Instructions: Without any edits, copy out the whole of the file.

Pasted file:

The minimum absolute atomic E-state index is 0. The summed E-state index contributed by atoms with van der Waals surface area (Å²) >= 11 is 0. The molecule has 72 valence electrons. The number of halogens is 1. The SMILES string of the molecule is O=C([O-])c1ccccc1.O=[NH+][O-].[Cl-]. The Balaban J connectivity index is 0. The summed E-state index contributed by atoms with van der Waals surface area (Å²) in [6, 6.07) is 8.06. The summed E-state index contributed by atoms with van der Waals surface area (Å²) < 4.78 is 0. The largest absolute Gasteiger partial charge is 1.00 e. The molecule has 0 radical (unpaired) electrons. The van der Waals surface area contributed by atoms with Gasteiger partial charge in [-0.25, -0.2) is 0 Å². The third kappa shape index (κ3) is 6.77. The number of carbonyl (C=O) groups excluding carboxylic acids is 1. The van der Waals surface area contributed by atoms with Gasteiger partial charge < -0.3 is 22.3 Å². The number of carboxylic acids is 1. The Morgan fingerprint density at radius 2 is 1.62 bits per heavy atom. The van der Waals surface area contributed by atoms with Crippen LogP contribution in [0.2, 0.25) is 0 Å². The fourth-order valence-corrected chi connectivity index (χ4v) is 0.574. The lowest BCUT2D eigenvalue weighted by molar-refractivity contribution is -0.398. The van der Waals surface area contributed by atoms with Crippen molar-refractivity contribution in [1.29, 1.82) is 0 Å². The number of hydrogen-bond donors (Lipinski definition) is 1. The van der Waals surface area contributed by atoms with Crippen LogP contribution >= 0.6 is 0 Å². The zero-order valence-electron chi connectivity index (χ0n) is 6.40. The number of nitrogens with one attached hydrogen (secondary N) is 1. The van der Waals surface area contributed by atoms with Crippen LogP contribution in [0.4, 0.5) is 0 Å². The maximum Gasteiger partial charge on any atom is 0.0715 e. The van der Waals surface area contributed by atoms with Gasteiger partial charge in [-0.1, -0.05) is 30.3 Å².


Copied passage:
The minimum absolute atomic E-state index is 0. The summed E-state index contributed by atoms with van der Waals surface area (Å²) >= 11 is 0. The molecule has 72 valence electrons. The number of halogens is 1. The SMILES string of the molecule is O=C([O-])c1ccccc1.O=[NH+][O-].[Cl-]. The Balaban J connectivity index is 0. The summed E-state index contributed by atoms with van der Waals surface area (Å²) in [6, 6.07) is 8.06. The summed E-state index contributed by atoms with van der Waals surface area (Å²) < 4.78 is 0. The largest absolute Gasteiger partial charge is 1.00 e. The molecule has 0 radical (unpaired) electrons. The van der Waals surface area contributed by atoms with Gasteiger partial charge in [-0.25, -0.2) is 0 Å². The third kappa shape index (κ3) is 6.77. The number of carbonyl (C=O) groups excluding carboxylic acids is 1. The van der Waals surface area contributed by atoms with Gasteiger partial charge < -0.3 is 22.3 Å². The number of carboxylic acids is 1. The Morgan fingerprint density at radius 2 is 1.62 bits per heavy atom. The van der Waals surface area contributed by atoms with Crippen LogP contribution in [0.2, 0.25) is 0 Å². The fourth-order valence-corrected chi connectivity index (χ4v) is 0.574. The lowest BCUT2D eigenvalue weighted by molar-refractivity contribution is -0.398. The van der Waals surface area contributed by atoms with Crippen molar-refractivity contribution in [1.29, 1.82) is 0 Å². The number of hydrogen-bond donors (Lipinski definition) is 1. The van der Waals surface area contributed by atoms with Crippen LogP contribution >= 0.6 is 0 Å². The zero-order valence-electron chi connectivity index (χ0n) is 6.40. The number of nitrogens with one attached hydrogen (secondary N) is 1. The van der Waals surface area contributed by atoms with Crippen LogP contribution in [0.4, 0.5) is 0 Å². The maximum Gasteiger partial charge on any atom is 0.0715 e. The van der Waals surface area contributed by atoms with Gasteiger partial charge in [-0.1, -0.05) is 30.3 Å².